Thomas Murphy on using Greek and Hebrew in the Pulpit with Care

In seminary, we would frequently debate and discuss whether and how we should “show our language work” in our sermons.  After all, so often in our exegesis, we find that the pew-Bibles (whatever translation they be) do not emphasize something or translate a text as well as the original.  When this happens, how do we deal with the discrepancy?

One the one hand, we do not want our people to forget that the English versions they have in front of them are just translations and carry the strengths, weaknesses and translational-presuppositions of any translation.  On the other hand, we do not want our people to think that their English Bible is insufficient to comfort their hearts with the gospel and reveal God’s will to them truly and sufficiently.  In his Pastoral Theology: The Pastor in the Various Duties of His Office, Thomas Murphy offers wise words that neither neuter the minister from teaching his people about the original languages via his preaching, nor give him free-reign to become a Gene Scott and teach his people that they cannot truly understand God’s word apart from his linguistic expertise:

A much-needed caution should here be given to all preachers: it is, to avoid the habit of correcting the ordinary English version of the Scriptures in the pulpit.  There are some ministers who are constantly doing this.  Sometimes the conviction can hardly be avoided that it is done as a display of learning; and a poor weak one it is.  Sometimes, no doubt, it is honestly done to impart a clearer understanding of the word.  But it is nearly always unwise, hardly ever in good taste.  It is always unwise if not done in a very guarded manner.  Its tendency is to weaken, and ultimately destroy, confidence in the Bible as it is in our hands.  Instances could be given where preachers have assailed the English version so often that some of the best of their hearers have declared that they did not know what to receive, for they could not tell whether any particular passage was correctly or incorrectly translated.  It should be made a matter of conscience not to trifle in this way with the word in its present venerable form.  Its meaning may be explained to the fullest extent, but the version should ever be touched with a very delicate hand.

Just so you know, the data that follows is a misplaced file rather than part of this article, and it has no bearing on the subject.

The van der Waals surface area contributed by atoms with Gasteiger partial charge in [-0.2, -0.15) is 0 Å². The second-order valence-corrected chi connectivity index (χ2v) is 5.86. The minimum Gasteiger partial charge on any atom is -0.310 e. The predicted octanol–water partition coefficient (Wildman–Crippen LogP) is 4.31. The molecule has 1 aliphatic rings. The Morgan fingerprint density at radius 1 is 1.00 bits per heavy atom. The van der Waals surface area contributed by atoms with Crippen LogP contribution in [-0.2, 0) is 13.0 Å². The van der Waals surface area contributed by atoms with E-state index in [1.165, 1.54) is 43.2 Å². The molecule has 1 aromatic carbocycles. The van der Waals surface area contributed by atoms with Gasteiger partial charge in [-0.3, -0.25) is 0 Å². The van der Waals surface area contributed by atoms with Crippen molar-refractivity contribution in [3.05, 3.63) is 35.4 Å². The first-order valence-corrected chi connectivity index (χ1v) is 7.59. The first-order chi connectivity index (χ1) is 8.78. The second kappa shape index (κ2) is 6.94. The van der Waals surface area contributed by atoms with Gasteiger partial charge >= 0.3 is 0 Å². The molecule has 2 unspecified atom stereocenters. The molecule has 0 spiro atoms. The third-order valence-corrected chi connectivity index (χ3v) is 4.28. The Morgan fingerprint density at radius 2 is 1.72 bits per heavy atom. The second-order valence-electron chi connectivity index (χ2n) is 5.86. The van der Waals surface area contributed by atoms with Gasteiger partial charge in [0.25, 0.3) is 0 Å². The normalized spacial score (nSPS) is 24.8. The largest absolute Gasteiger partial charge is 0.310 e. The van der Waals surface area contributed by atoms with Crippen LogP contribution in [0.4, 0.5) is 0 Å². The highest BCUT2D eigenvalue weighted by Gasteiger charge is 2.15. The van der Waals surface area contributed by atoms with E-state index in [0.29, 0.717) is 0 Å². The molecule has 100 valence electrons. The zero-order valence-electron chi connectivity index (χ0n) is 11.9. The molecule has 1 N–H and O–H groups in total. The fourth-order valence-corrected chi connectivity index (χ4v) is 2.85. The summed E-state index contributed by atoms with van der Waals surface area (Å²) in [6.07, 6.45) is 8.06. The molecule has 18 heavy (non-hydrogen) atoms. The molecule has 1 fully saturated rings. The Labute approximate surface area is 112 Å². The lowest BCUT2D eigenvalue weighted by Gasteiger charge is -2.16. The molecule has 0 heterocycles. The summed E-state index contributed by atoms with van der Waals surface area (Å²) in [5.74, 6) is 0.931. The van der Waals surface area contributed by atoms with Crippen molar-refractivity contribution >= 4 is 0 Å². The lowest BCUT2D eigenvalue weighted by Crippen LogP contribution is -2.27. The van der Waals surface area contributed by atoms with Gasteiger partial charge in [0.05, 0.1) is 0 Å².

Pastoral Theology, pgs. 134-35.

I think Murphy offers some important wisdom on this front.  I would add to this that should this be done “to impart a clearer understanding of the word” or “explain its meaning to the fullest extent,” ministers do well to treat the pew translation fairly.  Rather than teaching the congregation that this is a difference between “right” and “wrong” or “faithful” and “unfaithful” translations, he should explain it in terms of a difference in translational emphasis.  I find a helpful method is to say, after reading from the pew Bible, “another way of wording this is ….”

While there are no doubt many ways of handling this reality with which we wrestle as ministers, Murphy’s words offer us sufficient leeway, though also wise caution.  His language of using a “very delicate hand” can hardly be stated better!

___________
Andrew

4 thoughts on “Thomas Murphy on using Greek and Hebrew in the Pulpit with Care”

  1. Amen to that!

    When I was in seminary our homiletics profs would throw a fit if we started “in-the-Greek-it-really-says.” If I recall correctly one of them used to say, “Language work in a sermon is like underwear. You need to wear it, but no one needs to see it.” A great little proverb in my estimation :)